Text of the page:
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The NFB and World Fairs, pt. 1: Montreal and Expo 67

In the Labyrinth, Roman Kroitor, Colin Low & Hugh O'Connor, provided by the National Film Board of Canada

This is the first of a 4-part series documenting the NFB’s involvement with World Fairs, from Montreal to Shanghai. It was written by Marc St-Pierre, our French Collection analyst. – CW

“Expo Year” (Montreal, 1967)

Many Montrealers fondly recall the 1967 World’s Fair, held to celebrate Canada’s centennial. Expo, as it is commonly called today, was made possible thanks to the avant-garde vision and outsized ambition of Montreal’s mayor at the time, Jean Drapeau, and was the first in a long line of international successes for the city: the securing of a Major League Baseball franchise (the Expos, who began play in 1969), the 1976 Summer Olympic Games, and the Floralies exhibition in 1980. Expo 67 was also an opportunity for the NFB to shine. Producer and filmmaker Roman Kroitor first hatched the idea for a special World’s Fair project in 1964, and began discussions with his colleague Colin Low, also a filmmaker and producer. The two men soon developed a concept for a pavilion evoking the Labyrinth of Daedalus in Greek mythology, where Theseus killed the Minotaur. Spectacular multi-screen images would be shown in the venue, in a show that they saw as a modern expression of the Ancient myth.

A multi-screen spectacle

Kroitor and Low envisioned a theatre in which two films would be projected simultaneously: one onto the floor, which spectators would view from above, and the other onto a wall, as in a conventional movie theatre. They shot footage from a helicopter, added a soundtrack and conducted screening tests on a horizontally positioned screen in an aircraft hangar belonging to Canadair (today the site of Bombardier Aerospace). They then showed the results to Mayor Drapeau, who was thrilled. The project was given the go-ahead.

The idea of multi-screen projection was not new. As early as the 1930s and 1940s, theatre shows in Czechoslovakia had used a projection system featuring several screens, dubbed Polyekran. There were installations featuring the technique at the 1958 and 1964 World’s Fairs, held in Brussels and New York respectively. But the NFB filmmakers wanted to push the envelope further. They came up with the idea for a second film to be shown in the same building: not only would it be projected on multiple screens, but it would also be shot with several cameras at once. Kroitor and Low’s masterstroke was to incorporate the design of this multi-screen show into every aspect of production, not merely at the projection end. Scenes were shot with five cameras running simultaneously on a cross-shaped mount. They were then projected on five separate screens in a similar cruciform arrangement. The technique required faultless synchronization among the cameras, the editing equipment and the projectors. The results promised to be spectacular: viewers would never have seen anything like it.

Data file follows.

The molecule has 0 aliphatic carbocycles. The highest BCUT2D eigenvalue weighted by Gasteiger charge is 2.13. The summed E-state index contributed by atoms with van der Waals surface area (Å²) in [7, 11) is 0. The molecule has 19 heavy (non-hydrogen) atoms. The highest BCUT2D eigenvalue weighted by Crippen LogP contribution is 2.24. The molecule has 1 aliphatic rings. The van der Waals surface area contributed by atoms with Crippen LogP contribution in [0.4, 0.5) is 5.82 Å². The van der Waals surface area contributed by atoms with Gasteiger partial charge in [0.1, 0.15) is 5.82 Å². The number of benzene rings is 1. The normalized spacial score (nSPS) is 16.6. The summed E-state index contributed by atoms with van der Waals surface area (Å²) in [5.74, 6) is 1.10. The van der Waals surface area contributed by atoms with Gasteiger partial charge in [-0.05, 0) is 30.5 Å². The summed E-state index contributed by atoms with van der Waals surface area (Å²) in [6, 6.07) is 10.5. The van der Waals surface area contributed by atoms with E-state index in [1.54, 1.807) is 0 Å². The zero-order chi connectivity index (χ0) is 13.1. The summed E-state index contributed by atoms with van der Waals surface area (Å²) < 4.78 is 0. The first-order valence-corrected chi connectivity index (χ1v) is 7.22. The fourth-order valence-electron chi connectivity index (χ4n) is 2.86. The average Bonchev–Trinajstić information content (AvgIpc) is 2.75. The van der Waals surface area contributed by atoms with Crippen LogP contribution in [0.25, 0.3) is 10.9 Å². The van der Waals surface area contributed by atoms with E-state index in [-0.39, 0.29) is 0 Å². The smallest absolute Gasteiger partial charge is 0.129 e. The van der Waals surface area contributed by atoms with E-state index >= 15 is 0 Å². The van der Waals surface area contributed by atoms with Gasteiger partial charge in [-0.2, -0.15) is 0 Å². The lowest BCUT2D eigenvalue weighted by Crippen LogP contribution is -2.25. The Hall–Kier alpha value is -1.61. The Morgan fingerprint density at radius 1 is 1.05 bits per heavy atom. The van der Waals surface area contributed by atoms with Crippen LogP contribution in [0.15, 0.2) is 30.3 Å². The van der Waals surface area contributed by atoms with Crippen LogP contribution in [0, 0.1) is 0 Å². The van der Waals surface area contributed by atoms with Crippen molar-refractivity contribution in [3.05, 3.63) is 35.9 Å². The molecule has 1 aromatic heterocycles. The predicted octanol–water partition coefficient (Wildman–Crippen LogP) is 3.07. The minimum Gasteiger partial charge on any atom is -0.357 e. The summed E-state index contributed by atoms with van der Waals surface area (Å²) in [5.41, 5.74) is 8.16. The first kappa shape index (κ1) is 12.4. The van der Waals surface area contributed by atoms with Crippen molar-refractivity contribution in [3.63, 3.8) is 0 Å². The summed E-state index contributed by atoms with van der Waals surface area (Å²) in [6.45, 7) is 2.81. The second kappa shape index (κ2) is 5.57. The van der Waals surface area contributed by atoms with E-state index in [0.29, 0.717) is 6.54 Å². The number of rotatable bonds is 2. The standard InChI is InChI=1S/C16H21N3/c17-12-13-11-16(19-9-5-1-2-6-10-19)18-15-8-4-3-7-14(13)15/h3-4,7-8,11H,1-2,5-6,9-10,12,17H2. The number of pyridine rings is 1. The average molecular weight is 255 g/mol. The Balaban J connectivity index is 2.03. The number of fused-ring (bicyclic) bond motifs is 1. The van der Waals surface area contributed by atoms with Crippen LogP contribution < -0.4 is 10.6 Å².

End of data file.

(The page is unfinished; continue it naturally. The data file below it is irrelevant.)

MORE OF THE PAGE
In the Labyrinth

The Labyrinth opened in April 1967. More than a million people experienced the film In the Labyrinth / Dans le labyrinthe, shown in two parts in chambers I and III of the huge five-storey pavilion (also called The Labyrinth) in Cité du Havre, near the main Expo site. Where the other themed pavilions of the Man and His World portion of the Fair showed various means by which humanity had tamed its environment, the Labyrinth offered an interior voyage through which audiences discovered humanity’s conquest of itself.

To be continued! Stay tuned for Part 2: Expo 70 in Osaka.

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  1. The comment from C. Weaver above brings back similar memories. I also was 13 in 1967. I went many, many times to see Labyrinth, both at Expo 67 and Man and His World. I was so happy earlier this year (2013) to find it on-line and to be able to watch it again. There is indeed something about the images and the stories it tells that are vivid even after 46 years. I think because the film touches so many people from all over the world (and the world was smaller then – approx. 3-1/2 billion people in 1967 versus over 7 billion in 2013) there is a deep underlying message about what it means to be human. – David Thornton

    — David Thornton,
  2. When I was 13, my sister and I got to the Expo site first thing in the morning so that we wouldn’t have to stand in line all day to see The Labyrinth. We still had to wait for an hour. At the time I didn’t really understand the film but thought it was pretty cool and some of the images we saw have stuck with me over forty years later. When I look at the film now, I am amazed at not only the beauty of the film, but can now appreciate the technical ability of putting this together in a non-computer computer age.

    — C.Weaver,

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